Lisa Irwin Missing: Deborah Bradley, Mother, Says Missouri Police Blame Her For Baby's Disappearance
By MARIA SUDEKUM FISHER, Associated Press
KANSAS CITY, Mo. — The mother of a 10-month-old girl who went missing from their Kansas City home said police told her she failed a lie detector test and accused her of being involved in her baby's disappearance.
Deborah Bradley said Friday that police never showed her the results of the test and denied knowing anything about what happened to her daughter, Lisa Irwin. Bradley and the baby's father, Jeremy Irwin, say Lisa was abducted from her crib late Monday or early Tuesday.
"They said I failed (a polygraph test)," Bradley, 25, told the Associated Press. "And I continued to say that's not possible because I don't know where she's at and I did not do this."
Irwin, 28, said he also offered to take a test but that police said that was not necessary.
Kansas City police spokesman Steve Young declined to comment Thursday on whether the parents have been tested, citing the ongoing investigation.
Bradley and Irwin, both dressed in jeans and sweatshirts, held hands and teared up several times during the 20-minute interview. They reiterated that their main focus "is to bring Lisa home."
"We need her. We have to have her. She's our link that ties everybody together," Irwin said.
They said police have treated them like suspects and that Bradley in particular has been preparing for the possibility of charges being filed against her.
The mother said detectives told her: "'You did it. You did it. And we have nothing.'"
Irwin, an electrician, says he returned from work around 4 a.m. Tuesday and discovered Lisa was missing. Bradley says she last checked on the child around 10:30 p.m. and that when Lisa disappeared she was asleep in her bed with her 6-year-old son and a stray kitten they found earlier in the day. The parents say they discovered their front door unlocked, a window open and house lights blazing, lending credence to the theory that the baby may have been snatched by an intruder.
"The main problem I think that we're facing is that everybody (else) has an alibi," Irwin said. "I was at work. I've been cleared. All these other people we were worried about ... the FBI said they've been cleared. The only one you can't clear is the mother that's at home when it happens 'cause there's nobody else there."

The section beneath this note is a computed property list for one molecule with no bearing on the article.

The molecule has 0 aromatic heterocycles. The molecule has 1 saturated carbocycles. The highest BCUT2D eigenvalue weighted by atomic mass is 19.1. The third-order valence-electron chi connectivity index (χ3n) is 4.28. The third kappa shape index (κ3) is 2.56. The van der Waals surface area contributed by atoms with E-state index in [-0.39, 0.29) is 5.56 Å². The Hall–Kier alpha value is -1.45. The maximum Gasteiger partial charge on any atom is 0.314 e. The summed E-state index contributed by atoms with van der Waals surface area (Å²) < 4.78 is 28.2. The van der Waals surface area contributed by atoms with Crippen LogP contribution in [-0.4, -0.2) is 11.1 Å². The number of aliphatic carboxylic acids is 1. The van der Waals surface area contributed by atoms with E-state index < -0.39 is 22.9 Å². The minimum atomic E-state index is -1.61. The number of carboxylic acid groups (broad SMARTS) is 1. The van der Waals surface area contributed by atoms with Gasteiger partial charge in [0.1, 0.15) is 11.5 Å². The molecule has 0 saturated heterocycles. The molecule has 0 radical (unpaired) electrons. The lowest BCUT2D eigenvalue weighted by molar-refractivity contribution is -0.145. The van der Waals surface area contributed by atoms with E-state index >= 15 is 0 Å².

On Thursday, police told reporters that Bradley and Irwin were no longer cooperating with authorities in their investigations, but the family later released a statement insisting they had never stopped.
The parents reasserted their commitment to the investigation Friday, saying they are not angry with how things have gone and that they understand police have a difficult job to do.
"Don't get me wrong. I understand why they did what they did," Bradley said. "You see stuff like this everywhere. You watch the TV, and there's some crazy person doing something insane. There's been too many times stuff has happened. They have to assume what's worst ... but it felt like it was taken really, really far."
Bradley said, "I'm still not angry."
The parents also said their three cellphones had been stolen, but Young said the missing phones had not produced any leads.
Investigators focused their search Thursday on a heavily wooded area, sewers and an industrial park. About 100 officers scoured the industrial area and adjacent woods, while others were lifting drain covers and crawling inside.
But by Thursday evening authorities announced they were shutting down the command post about a mile from the family home. Police spokesman Darin Snapp sent out a news release saying authorities believed they had done everything they could "regarding geographic searches."
Lisa has blue eyes and blonde hair, is 30 inches tall and weighs around 28 pounds. She was last seen wearing purple shorts and a purple shirt with pictures of white kittens.
SEE PHOTOS FROM THE SEARCH FOR LISA IRWIN: